116 3rd St SE
Cedar Rapids, Iowa 52401
CEDAR RAPIDS — While most of her Roosevelt Middle classmates had been anxiously awaiting the start of first grade, Sandrine Furaha and her family were arriving at a refugee camp in Zambia, having left the Democratic Republic of the Congo in hopes of securing entry into the United States.
Until she moved to the camp, Sandrine hadn't been going to school consistently. She and her parents and two older siblings stayed in that camp for more than a year.
In 2010, they moved to Denver. A year later, they settled in Cedar Rapids.
'It was really cool because I could go to school now and get a better education,' she said. 'My parents got better jobs, and everything started going really well. You just have everything that you need.'
Sandrine, now in seventh grade, was invited this year to be part of Cedar Rapids Community School District's gifted program, the Program for Academic and Creative Talent, or PACT. Middle schoolers in PACT can enroll in a variety of fast-pace classes — from creative writing to mock trial — that have more advanced curricula.
Up until then, she said, she'd never seen someone who looked like her in one of those classes.
It's seen as 'only white, smart students can go in there,' said Sandrine, now 13. 'We're looking at ourselves — and we're from other countries, and we're black, we're in ELL (English Language Learners). I think we just need those words of encouragement.'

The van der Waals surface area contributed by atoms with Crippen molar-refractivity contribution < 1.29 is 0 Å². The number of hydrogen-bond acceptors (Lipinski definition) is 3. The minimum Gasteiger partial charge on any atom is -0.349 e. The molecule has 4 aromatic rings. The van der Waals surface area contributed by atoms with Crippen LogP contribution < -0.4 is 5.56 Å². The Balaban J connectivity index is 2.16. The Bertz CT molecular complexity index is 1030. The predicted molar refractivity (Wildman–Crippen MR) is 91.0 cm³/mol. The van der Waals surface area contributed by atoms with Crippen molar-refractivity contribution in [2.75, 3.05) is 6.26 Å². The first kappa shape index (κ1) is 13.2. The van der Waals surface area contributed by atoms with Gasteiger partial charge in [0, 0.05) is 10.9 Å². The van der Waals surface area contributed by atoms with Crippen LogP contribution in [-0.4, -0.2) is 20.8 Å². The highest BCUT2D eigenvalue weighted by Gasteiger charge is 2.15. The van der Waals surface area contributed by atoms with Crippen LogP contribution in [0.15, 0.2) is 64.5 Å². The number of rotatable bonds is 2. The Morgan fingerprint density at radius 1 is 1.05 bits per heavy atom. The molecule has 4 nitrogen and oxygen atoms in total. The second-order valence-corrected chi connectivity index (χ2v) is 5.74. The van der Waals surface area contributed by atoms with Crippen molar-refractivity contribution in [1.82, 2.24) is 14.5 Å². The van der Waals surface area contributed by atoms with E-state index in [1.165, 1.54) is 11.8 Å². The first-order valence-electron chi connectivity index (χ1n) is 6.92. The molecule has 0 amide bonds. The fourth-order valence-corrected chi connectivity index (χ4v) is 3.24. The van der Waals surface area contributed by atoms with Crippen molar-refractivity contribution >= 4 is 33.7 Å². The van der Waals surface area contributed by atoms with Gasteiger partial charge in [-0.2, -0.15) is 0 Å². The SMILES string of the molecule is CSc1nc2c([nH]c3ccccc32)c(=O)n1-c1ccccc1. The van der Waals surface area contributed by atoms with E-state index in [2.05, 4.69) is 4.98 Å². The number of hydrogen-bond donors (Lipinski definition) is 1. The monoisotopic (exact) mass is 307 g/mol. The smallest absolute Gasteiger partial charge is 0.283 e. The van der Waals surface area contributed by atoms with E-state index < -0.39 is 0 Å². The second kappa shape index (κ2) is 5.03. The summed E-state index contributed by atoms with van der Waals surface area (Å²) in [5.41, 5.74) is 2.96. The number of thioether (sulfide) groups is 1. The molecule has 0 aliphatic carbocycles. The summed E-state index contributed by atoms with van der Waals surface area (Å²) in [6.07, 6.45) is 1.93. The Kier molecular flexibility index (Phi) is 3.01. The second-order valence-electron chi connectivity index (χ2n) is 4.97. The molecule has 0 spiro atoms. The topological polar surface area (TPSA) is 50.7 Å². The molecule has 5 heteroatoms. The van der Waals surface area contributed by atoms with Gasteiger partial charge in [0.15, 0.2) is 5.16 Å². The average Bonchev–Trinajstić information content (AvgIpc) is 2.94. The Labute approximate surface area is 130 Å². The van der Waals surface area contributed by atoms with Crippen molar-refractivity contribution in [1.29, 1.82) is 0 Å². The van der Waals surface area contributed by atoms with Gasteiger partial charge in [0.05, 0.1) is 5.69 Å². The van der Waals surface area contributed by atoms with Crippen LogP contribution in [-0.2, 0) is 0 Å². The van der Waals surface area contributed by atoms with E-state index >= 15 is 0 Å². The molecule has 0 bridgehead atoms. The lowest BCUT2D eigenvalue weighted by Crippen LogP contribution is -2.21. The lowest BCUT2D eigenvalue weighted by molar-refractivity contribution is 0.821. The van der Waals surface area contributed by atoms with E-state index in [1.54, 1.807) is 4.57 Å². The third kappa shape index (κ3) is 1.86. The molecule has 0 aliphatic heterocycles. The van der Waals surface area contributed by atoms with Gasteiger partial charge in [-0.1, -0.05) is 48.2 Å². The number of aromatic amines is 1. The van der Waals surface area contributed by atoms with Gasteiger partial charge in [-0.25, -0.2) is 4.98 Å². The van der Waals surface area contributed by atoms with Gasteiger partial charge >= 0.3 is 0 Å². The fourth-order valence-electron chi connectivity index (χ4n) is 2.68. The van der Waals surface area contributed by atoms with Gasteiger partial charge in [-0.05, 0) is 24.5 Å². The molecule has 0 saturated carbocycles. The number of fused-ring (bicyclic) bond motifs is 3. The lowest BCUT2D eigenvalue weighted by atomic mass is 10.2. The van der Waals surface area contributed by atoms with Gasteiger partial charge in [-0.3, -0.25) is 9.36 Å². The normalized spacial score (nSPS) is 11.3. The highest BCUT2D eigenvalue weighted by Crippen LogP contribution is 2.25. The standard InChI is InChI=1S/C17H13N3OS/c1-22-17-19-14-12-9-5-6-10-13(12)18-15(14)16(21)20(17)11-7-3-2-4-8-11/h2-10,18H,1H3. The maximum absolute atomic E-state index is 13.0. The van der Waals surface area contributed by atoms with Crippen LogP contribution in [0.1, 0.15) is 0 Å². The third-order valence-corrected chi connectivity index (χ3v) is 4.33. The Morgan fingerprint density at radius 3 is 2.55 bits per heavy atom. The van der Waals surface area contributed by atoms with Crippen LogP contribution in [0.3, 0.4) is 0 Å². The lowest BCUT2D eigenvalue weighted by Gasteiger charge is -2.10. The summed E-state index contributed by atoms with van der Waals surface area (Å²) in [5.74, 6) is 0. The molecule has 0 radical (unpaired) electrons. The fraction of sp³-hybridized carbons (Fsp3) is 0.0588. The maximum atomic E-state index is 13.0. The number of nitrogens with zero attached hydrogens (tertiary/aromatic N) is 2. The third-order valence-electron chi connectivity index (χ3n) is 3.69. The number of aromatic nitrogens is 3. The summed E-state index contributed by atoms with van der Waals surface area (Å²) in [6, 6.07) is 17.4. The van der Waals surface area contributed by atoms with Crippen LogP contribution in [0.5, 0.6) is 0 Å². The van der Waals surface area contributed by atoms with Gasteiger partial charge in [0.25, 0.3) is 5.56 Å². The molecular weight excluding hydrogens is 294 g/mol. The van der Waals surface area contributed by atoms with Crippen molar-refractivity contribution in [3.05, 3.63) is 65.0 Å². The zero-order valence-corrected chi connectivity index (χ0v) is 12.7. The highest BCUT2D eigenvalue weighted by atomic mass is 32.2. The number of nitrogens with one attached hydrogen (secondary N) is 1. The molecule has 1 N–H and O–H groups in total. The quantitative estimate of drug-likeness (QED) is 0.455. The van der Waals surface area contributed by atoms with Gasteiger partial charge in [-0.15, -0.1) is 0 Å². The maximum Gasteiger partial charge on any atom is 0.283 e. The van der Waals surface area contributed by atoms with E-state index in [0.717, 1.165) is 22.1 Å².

About 16 percent of students in Cedar Rapids schools are black, according to Iowa Department of Education data. But in the district's gifted program, according to district data, black student representation drops to about 8 percent.
Gifted programs across the country struggle with similar disparities according to the Education Department.
Nationwide, the demographics are very similar — 16 percent of students are black, but they make up less than 9 percent of gifted students. Across Iowa, where about 5 percent of students are black, the gap persists — they make up only 2 percent of gifted program enrollment across the state.
'We are very much aware that, as much as we're trying, we're not serving as many African-American students as we have in the district,' said Chad Hageman, who facilitates the district's PACT program.
According to the most recent data from the Department of Education Office of Civil Rights, this year's PACT demographics are up from 2011, when 6 percent of identified gifted students were black.
'It's a slow process to get that to be more,' Hageman said.